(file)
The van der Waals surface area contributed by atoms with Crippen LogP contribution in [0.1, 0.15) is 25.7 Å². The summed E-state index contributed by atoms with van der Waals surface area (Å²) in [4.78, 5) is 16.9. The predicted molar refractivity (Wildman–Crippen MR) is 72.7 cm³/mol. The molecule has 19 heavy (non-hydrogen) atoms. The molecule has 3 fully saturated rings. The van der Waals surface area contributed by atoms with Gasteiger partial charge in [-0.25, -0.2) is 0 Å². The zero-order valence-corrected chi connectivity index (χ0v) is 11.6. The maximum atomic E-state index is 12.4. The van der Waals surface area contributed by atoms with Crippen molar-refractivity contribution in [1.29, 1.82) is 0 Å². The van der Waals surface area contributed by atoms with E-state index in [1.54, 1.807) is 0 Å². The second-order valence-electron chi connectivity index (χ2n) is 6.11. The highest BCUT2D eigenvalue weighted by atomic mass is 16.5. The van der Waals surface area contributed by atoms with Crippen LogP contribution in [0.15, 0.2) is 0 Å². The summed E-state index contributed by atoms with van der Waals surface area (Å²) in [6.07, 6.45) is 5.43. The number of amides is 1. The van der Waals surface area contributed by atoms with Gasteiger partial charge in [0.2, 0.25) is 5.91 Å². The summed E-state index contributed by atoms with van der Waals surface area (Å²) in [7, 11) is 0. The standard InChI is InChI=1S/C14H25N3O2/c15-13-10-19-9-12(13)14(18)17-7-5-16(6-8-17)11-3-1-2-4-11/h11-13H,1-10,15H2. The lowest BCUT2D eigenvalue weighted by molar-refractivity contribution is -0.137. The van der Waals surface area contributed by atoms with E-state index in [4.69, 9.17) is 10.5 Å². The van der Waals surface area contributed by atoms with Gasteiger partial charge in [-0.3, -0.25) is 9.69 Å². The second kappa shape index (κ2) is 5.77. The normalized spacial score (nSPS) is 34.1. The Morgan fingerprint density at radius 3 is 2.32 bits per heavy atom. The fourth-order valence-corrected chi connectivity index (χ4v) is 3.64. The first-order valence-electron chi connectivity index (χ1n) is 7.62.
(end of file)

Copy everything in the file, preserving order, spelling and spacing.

The van der Waals surface area contributed by atoms with Crippen LogP contribution in [0.1, 0.15) is 25.7 Å². The summed E-state index contributed by atoms with van der Waals surface area (Å²) in [4.78, 5) is 16.9. The predicted molar refractivity (Wildman–Crippen MR) is 72.7 cm³/mol. The molecule has 19 heavy (non-hydrogen) atoms. The molecule has 3 fully saturated rings. The van der Waals surface area contributed by atoms with Gasteiger partial charge in [-0.25, -0.2) is 0 Å². The zero-order valence-corrected chi connectivity index (χ0v) is 11.6. The maximum atomic E-state index is 12.4. The van der Waals surface area contributed by atoms with Crippen molar-refractivity contribution in [1.29, 1.82) is 0 Å². The van der Waals surface area contributed by atoms with E-state index in [1.54, 1.807) is 0 Å². The second-order valence-electron chi connectivity index (χ2n) is 6.11. The highest BCUT2D eigenvalue weighted by atomic mass is 16.5. The van der Waals surface area contributed by atoms with Crippen LogP contribution in [0.15, 0.2) is 0 Å². The summed E-state index contributed by atoms with van der Waals surface area (Å²) in [6.07, 6.45) is 5.43. The number of amides is 1. The van der Waals surface area contributed by atoms with Gasteiger partial charge in [0.2, 0.25) is 5.91 Å². The summed E-state index contributed by atoms with van der Waals surface area (Å²) in [7, 11) is 0. The standard InChI is InChI=1S/C14H25N3O2/c15-13-10-19-9-12(13)14(18)17-7-5-16(6-8-17)11-3-1-2-4-11/h11-13H,1-10,15H2. The lowest BCUT2D eigenvalue weighted by molar-refractivity contribution is -0.137. The van der Waals surface area contributed by atoms with E-state index in [4.69, 9.17) is 10.5 Å². The van der Waals surface area contributed by atoms with Gasteiger partial charge in [-0.3, -0.25) is 9.69 Å². The second kappa shape index (κ2) is 5.77. The normalized spacial score (nSPS) is 34.1. The Morgan fingerprint density at radius 3 is 2.32 bits per heavy atom. The fourth-order valence-corrected chi connectivity index (χ4v) is 3.64. The first-order valence-electron chi connectivity index (χ1n) is 7.62.